Godzilla vs. Kong (2021)

Rating: C

Dir: Adam Wingard
Star: Alexander Skarsgård, Millie Bobby Brown, Rebecca Hall, Brian Tyree Henry

I thought the rule of thumb was, that if you were mentioned first in a “vs.” title, you were the star. Ash vs. The Evil Dead. Scott Pilgrim vs. The World. Kramer vs. Kram… uh, probably best to skip that one. I was thus expecting copious quantities of giant reptilian action, especially after the ending of the glorious Godzilla: King of the Monsters, which saw all the other Titans bending the knee to their new lizard overlord. I will admit to not remembering much about Kong: Skull Island. I saw it, and think I may have fallen asleep, which is about the most savage indictment you can have of a monster movie. But, now, somehow it appears Godzilla is only co-king of the world. Did I miss the memo?

And, here, he definitely has far less screen time, little more than in the 2014 Godzilla. That’s unfortunate, as I personally feel any charisma or personality Kong had, left with Andy Serkis. There’s really precious little here to write home about for the first hour and change. Once again, the human characters are unimpressive, with far too much chit-chat about stuff which seems of little or no relevance. The entire trip to the middle of the hollow Earth, for example, would have been much better served another way. Madison Russell (Brown) is even more irritating now, and if I ran an evil conglomerate like Apex Industries, I’d be having a word with my security department. Because two teenage kids and a paranoid podcaster can, apparently waltz in to any of their facilities almost unhindered. The latter even gets a job in their top-secret lab, as if background checks and security clearances aren’t a thing in the Godzillaverse.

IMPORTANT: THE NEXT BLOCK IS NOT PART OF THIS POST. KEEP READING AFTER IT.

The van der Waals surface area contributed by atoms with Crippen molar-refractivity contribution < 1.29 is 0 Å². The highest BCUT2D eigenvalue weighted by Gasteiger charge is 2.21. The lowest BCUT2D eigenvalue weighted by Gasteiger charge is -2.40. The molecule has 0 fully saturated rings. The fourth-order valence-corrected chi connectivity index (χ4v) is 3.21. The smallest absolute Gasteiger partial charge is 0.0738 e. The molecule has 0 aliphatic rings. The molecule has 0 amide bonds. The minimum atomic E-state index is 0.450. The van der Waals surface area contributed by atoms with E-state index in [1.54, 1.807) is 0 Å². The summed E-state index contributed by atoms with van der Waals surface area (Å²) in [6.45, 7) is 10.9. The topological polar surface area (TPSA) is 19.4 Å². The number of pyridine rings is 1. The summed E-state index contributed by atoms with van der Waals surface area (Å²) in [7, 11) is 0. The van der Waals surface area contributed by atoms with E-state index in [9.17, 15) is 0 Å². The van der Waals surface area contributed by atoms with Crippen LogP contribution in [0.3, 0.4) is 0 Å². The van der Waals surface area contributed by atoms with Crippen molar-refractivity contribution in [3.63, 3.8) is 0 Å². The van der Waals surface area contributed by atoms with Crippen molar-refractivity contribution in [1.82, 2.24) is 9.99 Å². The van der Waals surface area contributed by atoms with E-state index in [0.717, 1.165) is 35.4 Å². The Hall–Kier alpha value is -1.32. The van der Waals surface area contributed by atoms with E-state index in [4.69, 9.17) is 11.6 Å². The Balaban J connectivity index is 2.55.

Save for a mid-ocean battle between Kong and Godzilla, it’s only at the end that the film delivers. Godzilla and Kong face each other in a massive battle that destroy much of Hong Kong [where, apparently, there’s a government mandate that all the buildings over three stories must be outlined in neon. Who knew?]. That, I will admit, was spectacular and well-crafted, even before the plot swerve with the arrival of a lethal adversary. It seems quite capable of taking them out individually, so there’s only one thing to do. This feels so inevitable, it’s hardly a spoiler to say that Kong and Godzilla have to team up.

I was particularly disappointed, having recently enjoyed thoroughly Wingard’s The Guest. I was curious to see what he could bring to the table for this. Unfortunately, his skills didn’t quite seem to translate to a big-budget behemoth like this, outside of an impressive facility for the mayhem. I was surprised to learn this actually runs a few minutes shorter than KotM, because there were points here at which I found myself checking my watch. If only they’d brought Mothra back, it might have significantly helped things. As is, this is loud, big, and almost entirely forgettable.